Long-chain 3-hydroxyacyl-coenzyme A dehydrogenase deficiency

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Long-chain 3-hydroxyacyl-coenzyme A dehydrogenase deficiency
Autorecessive.svg
Long-chain 3-hydroxyacyl-coenzyme; A dehydrogenase deficiency has an autosomal recessive pattern of inheritance.
Classification and external resources
ICD-9-CM 277.85
OMIM 600890
eMedicine ped/1284

Long-chain 3-hydroxyacyl-coenzyme A dehydrogenase deficiency, often shortened to LCHAD deficiency, is a rare autosomal recessive fatty acid oxidation disorder[1] that prevents the body from converting certain fats into energy. This can become life-threatening, particularly during periods of fasting.[citation needed]

Schematic demonstrating mitochondrial fatty acid beta-oxidation and effects of LCHAD deficiency

Symptoms[edit]

Typically, initial signs and symptoms of this disorder occur during infancy or early childhood and can include feeding difficulties, lethargy, hypoglycemia, hypotonia, liver problems, and abnormalities in the retina. Muscle pain, a breakdown of muscle tissue, and abnormalities in the nervous system that affect arms and legs (peripheral neuropathy) may occur later in childhood. There is also a risk for complications such as life-threatening heart and breathing problems, coma, and sudden unexpected death. Episodes of LCHAD deficiency can be triggered by periods of fasting or by illnesses such as viral infections.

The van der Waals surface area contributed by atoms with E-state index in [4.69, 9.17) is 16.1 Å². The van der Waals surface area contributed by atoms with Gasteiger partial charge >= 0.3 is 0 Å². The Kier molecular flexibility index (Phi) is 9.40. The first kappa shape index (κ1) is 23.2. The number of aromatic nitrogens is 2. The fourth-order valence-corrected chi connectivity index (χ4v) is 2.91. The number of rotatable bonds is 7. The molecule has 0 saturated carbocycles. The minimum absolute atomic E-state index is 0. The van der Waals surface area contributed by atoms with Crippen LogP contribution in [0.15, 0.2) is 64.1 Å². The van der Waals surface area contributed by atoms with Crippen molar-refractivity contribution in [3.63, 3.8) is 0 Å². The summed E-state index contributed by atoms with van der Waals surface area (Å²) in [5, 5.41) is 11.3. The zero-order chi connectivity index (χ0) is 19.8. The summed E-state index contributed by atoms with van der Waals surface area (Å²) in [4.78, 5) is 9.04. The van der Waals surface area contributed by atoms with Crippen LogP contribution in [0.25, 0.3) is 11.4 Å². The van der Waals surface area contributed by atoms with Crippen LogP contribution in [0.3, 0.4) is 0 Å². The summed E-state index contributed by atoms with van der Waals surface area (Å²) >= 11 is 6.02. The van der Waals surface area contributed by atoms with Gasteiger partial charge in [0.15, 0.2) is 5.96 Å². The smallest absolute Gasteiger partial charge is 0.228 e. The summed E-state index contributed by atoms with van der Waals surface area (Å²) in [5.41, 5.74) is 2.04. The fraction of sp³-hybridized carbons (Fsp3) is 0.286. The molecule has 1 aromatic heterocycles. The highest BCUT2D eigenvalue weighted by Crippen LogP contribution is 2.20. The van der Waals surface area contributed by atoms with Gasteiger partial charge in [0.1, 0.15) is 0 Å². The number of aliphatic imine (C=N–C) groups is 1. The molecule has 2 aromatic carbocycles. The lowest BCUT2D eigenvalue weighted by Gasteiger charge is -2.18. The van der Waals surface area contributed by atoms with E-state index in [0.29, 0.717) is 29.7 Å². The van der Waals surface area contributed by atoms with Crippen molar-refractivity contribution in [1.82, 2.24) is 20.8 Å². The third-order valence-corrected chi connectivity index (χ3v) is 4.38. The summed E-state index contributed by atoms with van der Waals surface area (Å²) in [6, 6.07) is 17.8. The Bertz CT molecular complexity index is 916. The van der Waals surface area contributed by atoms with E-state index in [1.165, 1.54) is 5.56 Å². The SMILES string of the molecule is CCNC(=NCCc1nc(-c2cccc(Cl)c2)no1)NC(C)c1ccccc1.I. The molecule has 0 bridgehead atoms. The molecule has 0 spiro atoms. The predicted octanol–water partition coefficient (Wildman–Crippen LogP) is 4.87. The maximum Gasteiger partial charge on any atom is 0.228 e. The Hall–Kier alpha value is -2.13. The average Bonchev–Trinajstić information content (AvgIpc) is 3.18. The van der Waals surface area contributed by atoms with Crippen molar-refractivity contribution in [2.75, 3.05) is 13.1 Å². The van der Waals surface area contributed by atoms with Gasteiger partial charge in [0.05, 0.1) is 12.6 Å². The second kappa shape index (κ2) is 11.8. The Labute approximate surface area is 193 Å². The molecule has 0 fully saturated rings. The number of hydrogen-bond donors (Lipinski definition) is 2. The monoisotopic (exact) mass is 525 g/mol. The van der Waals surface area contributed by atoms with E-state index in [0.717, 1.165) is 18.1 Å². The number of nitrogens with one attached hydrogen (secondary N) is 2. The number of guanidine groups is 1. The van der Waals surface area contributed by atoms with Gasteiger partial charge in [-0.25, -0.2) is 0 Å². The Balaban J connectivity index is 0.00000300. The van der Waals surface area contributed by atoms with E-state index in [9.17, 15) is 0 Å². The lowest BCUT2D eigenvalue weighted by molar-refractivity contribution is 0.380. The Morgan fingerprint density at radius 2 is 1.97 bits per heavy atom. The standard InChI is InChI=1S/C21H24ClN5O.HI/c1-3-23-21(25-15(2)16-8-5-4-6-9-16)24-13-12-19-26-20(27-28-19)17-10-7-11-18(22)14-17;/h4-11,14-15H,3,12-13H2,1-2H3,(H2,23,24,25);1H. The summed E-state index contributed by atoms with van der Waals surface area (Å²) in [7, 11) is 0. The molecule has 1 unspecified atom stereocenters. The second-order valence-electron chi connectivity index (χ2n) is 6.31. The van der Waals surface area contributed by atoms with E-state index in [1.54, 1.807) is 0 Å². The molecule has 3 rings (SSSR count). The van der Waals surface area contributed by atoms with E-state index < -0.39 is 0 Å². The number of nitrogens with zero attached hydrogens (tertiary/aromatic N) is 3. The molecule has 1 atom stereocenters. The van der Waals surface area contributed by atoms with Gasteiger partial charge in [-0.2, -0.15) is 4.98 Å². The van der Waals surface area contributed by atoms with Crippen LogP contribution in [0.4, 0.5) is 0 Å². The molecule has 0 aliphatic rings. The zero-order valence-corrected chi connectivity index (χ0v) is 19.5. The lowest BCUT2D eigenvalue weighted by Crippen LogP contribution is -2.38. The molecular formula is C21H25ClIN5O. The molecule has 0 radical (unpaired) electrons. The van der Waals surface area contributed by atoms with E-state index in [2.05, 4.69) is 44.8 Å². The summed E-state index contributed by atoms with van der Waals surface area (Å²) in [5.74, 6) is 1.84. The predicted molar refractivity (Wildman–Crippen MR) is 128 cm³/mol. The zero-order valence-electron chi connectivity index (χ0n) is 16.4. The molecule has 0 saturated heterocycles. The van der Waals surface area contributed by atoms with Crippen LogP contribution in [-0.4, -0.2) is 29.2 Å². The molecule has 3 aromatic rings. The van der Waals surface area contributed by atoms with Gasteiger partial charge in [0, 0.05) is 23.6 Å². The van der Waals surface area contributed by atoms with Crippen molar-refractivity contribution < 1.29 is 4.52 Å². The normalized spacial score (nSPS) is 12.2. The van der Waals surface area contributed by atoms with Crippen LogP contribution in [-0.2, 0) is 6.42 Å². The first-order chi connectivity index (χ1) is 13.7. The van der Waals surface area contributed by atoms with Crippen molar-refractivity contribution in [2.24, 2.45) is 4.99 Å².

Genetics[edit]

Mutations in the HADHA gene lead to inadequate levels of an enzyme called long-chain 3-hydroxyacyl-coenzyme A (CoA) dehydrogenase, which is part of a protein complex known as mitochondrial trifunctional protein. Long-chain fatty acids from food and body fat cannot be metabolized and processed without sufficient levels of this enzyme. As a result, these fatty acids are not converted to energy, which can lead to characteristic features of this disorder, such as lethargy and hypoglycemia. Long-chain fatty acids or partially metabolized fatty acids may build up in tissues and damage the liver, heart, retina, and muscles, causing more serious complications.

Diagnosis[edit]

Treatment[edit]

Prognosis[edit]

A 2001 study followed up on 50 patients. Of these 38% died in childhood while the rest suffered from problems with morbidity.[2]

See also[edit]

References[edit]

  1. ^ Reference, Genetics Home. "LCHAD deficiency". Genetics Home Reference. Retrieved 2017-02-27. 
  2. ^ Boer, Margarethe E. J. den; Wanders, Ronald J. A.; Morris, Andrew A. M.; IJlst, Lodewijk; Heymans, Hugo S. A.; Wijburg, Frits A. (2002-01-01). "Long-Chain 3-Hydroxyacyl-CoA Dehydrogenase Deficiency: Clinical Presentation and Follow-Up of 50 Patients". Pediatrics. 109 (1): 99–104. ISSN 0031-4005. PMID 11773547. doi:10.1542/peds.109.1.99. 

External links[edit]